Continue the nautical theme with a day in nearby Salem, Massachusetts, home of the Salem Maritime National Historic District (http://www.nps.gov/sama/).  This 9.5-acre waterfront includes wharves, warehouses, and homes of late 18th and early 19th century merchants. Tour the 1819 Custom House and shop for souvenirs at the West India Goods Store (its merchandise includes Jane Austen’s favorite cup-and-ball game!).  Visit Friendship, a full-scale reproduction of a 1797 East Indiaman merchant vessel. Don't miss the Peabody-Essex Museum, founded by Salem sea captains in 1799 to preserve the art treasures of their foreign voyages (the New York Times calls it “a cross-cultural marvel”).  Your day will include a tour of Hamilton Hall, site of the Salem Assembly Balls from 1807 until (believe it or not!) 1980.  Finally, enjoy a stroll through the Samuel McIntire Historic District, named for the Federal-era architect and woodcarver (1757-1811) who left his elegant mark on Salem.  British mystery writer P.D. James described his Chestnut Street as “one of the most beautiful streets in America, one in which every house is a delight.”

Fans of American literature will not want to miss the House of Seven Gables (http://www.7gables.org/) and Nathaniel Hawthorne’s birthplace in Salem.  The Boston area is also home to the Literary Trail (http://www.lit-trail.org) of historic sites – from the oldest municipal free library in the nation, the Boston Public Library  – to Cambridge, home of Harvard University and of Longfellow – to Concord, home of Thoreau, Emerson, and the Alcotts.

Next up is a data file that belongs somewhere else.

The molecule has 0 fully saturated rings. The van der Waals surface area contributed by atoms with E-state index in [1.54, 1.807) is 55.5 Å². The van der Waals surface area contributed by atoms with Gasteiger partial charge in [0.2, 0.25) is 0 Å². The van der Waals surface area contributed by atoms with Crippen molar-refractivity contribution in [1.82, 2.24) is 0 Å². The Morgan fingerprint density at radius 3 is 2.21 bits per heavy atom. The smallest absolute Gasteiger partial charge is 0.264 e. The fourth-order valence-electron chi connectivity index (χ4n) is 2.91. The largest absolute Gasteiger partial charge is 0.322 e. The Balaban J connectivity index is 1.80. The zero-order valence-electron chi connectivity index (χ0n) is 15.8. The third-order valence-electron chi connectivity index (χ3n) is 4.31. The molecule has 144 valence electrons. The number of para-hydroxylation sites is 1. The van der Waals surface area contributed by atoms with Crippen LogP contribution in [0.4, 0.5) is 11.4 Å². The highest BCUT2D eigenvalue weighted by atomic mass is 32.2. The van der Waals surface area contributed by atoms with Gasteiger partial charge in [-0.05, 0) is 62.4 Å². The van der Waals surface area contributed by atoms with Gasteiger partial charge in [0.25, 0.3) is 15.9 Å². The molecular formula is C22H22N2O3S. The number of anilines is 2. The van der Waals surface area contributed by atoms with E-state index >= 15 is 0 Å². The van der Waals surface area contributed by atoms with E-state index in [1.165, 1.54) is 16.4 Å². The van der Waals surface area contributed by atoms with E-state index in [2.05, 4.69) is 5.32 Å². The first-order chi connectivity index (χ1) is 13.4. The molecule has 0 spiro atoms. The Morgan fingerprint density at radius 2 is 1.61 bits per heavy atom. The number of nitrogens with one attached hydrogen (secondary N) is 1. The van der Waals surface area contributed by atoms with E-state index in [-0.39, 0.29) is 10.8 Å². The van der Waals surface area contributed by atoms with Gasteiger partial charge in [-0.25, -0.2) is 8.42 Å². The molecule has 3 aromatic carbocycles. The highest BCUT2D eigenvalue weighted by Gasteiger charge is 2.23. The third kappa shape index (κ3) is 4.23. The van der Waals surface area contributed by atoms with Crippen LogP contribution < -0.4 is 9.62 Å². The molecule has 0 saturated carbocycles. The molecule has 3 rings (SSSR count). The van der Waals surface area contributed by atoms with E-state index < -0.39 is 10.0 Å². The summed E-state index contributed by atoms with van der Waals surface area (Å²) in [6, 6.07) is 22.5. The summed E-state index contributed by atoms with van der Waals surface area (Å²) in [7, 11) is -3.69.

Ready to venture farther afield?  Old Sturbridge Village (http://www.osv.org)., an hour and fifteen minutes from Boston, is New England’s own version of Meryton.  With 40 restored buildings on more than 200 acres, Old Sturbridge recreates the rural technologies and peaceful village life of the early 19th century.  Demonstrations of the varied activities of daily existence – everything from “Rumford oven” cooking to needlework, from weaving to blacksmithing  – evoke a world familiar to Jane Austen.  Perhaps you will imagine yourself an American cousin of the Bennet girls as you stroll rural footpaths on your way to evaluate gloves and bonnets at the village shops.

Those who are nostalgic for a more recent era of history will enjoy the John F. Kennedy Library and Museum (http://www.jfklibrary.org/).  A dramatic waterfront structure designed by I.M. Pei, the Kennedy Library contains multimedia exhibits celebrating the second of Boston’s famous political dynasties.  The first political dynasty of Massachusetts is commemorated in nearby Quincy, at the Adams National Historic Site.  Quincy, the birthplace and home of two presidents, John Adams and John Quincy Adams, can be visited by AGM attendees on their own.

Attendees at the JASNA 2000 Annual General Meeting will have the good fortune to be in Boston during the height of the autumn foliage season.  If you have never seen New England’s justly famous fall color, you owe it to yourself to add a Fall Foliage Tour of New England to your itinerary.  In fact, with so much to see and to do in the Boston area, the 2000 Annual General Meeting of the Jane Austen Society of North America may be just the perfect centerpiece for a memorable family vacation.